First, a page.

Wednesday, June 2, 2010
"Black and White" returns
Last weekend's encore performances of "Black and White" at Boston Ballet (excerpts above) gave me a rare chance to reconsider what I thought was one of the signature cultural events of 2009.
And I changed my mind about it. A bit. Not that it struck me as any less brilliant - Jiří Kylián's masterpiece is one of the most ambitious and free-ranging evenings of dance of the last few decades, and Boston Ballet brought it off thrillingly. And the Boston press, which was positive, but lukewarm, last year - I think I was the only one really raving - all came around, as they are wont to do (if a bit slowly).
What surprised me about the piece's revival was how differently the individual components of "Black and White" - which was pulled together from a few seasons of work created by Kylián for Nederlands Dans Theater some twenty years ago - impressed me on this third viewing. The big, bold showpieces ("Sarabande" and "Falling Angels") seemed to me just as striking as ever, but a bit flatter than I remembered them, even as the work's first two sequences, "No More Play" and "Petite Mort," seemed to open up to surprising new depths.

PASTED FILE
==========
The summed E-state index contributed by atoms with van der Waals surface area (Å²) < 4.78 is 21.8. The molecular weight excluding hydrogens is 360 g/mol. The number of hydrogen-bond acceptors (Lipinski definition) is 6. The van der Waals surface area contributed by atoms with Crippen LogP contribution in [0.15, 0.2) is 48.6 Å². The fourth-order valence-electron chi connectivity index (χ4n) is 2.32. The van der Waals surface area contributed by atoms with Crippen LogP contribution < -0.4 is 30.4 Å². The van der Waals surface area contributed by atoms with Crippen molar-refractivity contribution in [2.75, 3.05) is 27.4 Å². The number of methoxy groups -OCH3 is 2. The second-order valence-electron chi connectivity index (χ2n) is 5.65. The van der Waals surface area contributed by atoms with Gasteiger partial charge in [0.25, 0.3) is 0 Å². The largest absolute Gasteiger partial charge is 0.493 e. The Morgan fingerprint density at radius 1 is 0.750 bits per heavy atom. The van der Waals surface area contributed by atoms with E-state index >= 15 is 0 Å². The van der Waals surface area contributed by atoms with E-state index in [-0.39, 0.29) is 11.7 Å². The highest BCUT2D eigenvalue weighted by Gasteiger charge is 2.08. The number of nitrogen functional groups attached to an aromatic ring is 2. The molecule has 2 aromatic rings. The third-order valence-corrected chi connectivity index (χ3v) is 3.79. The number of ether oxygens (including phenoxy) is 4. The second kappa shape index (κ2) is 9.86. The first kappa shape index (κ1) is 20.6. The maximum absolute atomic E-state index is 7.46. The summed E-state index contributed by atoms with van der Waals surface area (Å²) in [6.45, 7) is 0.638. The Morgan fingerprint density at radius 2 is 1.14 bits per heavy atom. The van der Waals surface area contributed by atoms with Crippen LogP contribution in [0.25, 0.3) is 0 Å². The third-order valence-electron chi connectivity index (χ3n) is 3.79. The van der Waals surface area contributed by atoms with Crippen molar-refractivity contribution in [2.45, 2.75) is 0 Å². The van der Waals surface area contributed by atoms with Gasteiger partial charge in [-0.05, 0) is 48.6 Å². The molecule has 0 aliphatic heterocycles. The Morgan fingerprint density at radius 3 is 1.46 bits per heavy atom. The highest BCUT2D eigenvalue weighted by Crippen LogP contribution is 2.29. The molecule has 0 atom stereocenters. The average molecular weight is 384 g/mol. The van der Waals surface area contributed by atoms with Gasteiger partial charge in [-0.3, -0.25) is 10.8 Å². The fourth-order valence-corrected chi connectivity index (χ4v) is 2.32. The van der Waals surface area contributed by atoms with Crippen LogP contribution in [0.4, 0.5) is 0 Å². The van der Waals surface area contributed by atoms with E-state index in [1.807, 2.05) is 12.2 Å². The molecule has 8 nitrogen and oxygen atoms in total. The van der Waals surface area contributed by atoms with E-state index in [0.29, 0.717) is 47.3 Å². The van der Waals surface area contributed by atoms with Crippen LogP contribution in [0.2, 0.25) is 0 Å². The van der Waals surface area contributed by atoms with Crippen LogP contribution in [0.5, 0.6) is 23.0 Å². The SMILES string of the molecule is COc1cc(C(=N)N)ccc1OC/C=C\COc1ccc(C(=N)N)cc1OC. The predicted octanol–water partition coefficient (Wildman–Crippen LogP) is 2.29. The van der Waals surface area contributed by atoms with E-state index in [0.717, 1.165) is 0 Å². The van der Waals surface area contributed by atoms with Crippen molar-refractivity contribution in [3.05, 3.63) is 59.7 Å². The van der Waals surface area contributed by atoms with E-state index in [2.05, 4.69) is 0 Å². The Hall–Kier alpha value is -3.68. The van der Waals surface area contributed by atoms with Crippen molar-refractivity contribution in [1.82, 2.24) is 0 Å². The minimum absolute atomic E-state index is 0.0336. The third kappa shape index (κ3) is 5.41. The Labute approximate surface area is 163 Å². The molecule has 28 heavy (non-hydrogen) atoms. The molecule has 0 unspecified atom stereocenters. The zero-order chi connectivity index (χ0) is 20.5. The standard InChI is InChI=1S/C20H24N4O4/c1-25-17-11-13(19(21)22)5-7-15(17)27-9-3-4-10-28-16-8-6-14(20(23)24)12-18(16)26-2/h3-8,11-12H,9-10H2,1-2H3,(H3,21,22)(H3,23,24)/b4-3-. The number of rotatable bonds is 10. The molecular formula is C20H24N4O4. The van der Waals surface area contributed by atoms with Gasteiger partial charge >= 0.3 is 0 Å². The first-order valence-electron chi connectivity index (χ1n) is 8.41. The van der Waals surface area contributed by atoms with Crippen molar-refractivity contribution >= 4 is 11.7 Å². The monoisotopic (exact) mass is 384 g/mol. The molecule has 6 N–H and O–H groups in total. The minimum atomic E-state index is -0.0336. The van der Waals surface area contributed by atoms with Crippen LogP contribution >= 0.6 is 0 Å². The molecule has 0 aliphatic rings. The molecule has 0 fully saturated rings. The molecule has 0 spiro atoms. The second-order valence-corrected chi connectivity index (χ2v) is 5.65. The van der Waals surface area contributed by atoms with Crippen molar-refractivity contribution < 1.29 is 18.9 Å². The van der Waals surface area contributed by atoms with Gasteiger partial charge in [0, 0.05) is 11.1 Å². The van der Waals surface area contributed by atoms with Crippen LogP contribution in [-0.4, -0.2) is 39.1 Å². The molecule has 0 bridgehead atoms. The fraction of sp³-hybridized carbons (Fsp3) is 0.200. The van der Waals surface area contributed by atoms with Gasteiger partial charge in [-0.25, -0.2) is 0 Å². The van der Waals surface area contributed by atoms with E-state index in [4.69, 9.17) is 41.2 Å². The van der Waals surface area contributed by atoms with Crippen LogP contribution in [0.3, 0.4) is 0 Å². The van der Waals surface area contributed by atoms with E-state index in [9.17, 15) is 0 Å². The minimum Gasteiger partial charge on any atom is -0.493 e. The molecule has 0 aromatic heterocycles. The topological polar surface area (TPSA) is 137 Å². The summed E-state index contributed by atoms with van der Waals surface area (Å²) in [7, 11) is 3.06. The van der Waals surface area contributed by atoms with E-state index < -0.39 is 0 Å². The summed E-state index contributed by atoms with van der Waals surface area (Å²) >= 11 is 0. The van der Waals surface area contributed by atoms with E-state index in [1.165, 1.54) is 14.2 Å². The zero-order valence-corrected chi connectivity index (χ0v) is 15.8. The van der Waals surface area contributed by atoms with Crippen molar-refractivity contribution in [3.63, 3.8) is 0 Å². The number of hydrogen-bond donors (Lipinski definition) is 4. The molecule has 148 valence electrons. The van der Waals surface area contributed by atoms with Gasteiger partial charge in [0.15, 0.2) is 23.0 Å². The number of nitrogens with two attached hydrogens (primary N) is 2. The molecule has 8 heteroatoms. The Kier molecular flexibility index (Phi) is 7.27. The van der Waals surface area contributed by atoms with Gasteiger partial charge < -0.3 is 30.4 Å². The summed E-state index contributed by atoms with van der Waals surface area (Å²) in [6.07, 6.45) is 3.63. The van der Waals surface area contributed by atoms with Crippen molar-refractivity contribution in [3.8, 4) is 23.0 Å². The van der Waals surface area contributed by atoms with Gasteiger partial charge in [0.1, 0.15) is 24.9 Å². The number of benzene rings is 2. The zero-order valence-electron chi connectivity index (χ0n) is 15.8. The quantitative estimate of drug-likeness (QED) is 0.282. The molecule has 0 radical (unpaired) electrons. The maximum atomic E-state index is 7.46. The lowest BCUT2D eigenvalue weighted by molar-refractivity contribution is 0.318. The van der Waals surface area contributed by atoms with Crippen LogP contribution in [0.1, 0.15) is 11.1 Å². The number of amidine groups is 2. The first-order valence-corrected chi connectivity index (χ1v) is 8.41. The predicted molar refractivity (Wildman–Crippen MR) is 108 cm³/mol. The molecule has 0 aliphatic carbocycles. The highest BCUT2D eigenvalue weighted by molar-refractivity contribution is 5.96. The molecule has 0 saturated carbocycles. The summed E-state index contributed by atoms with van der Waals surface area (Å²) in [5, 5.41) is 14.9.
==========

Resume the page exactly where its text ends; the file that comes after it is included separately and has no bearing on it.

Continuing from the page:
This was partly because they were danced a bit better this time around - particularly "No More Play," whose bitter geometries were carried off with cold panache by Kathleen Breen Combes, Erica Cornejo, Nelson Madrigal, Yury Yanowsky, and especially Sabi Varga, who seemed to find his own voice in Kylián's physical language - a style which welds together folk and classical motifs in a way that conjures isolation rather than community. Indeed, almost all of "Black and White" had clearly settled further into the company's bones, which only argues for more repertory performances of dance; great dance perhaps most fully blooms when it has become unconscious - and that takes time.
It takes time to understand a dance, too. "Black and White" is often as thematically dense as many classic plays, and it's certainly denser than almost any recent play I can think of. (And part of its appeal is that it often straddles the conceptual line between dance and theatre.) It's a commonplace that our comprehension of a play accretes over many performances and interpretations. Yet dances, even great dances, get far fewer public outings. I've seen most of Shakespeare's plays half a dozen or even a dozen or more times - and of course I've read them several times, too. Only you can't "read" a dance, and I've seen the great Balanchine dances at most two or three times apiece.
Still, thanks to YouTube, you can ponder "Black and White" at length - it's all there (with even one dance, "Sweet Dreams," that Boston Ballet didn't do), although in a different order than seen here, and even though watching it on your computer screen (sometimes broken up by varying camera angles) is hardly like watching it live. Still, you get the gist of it, I think; and it was interesting to me to just check in about details of certain sequences I wasn't sure about (it can be tricky taking in all the details of a fully realized dance, even on your second or third try).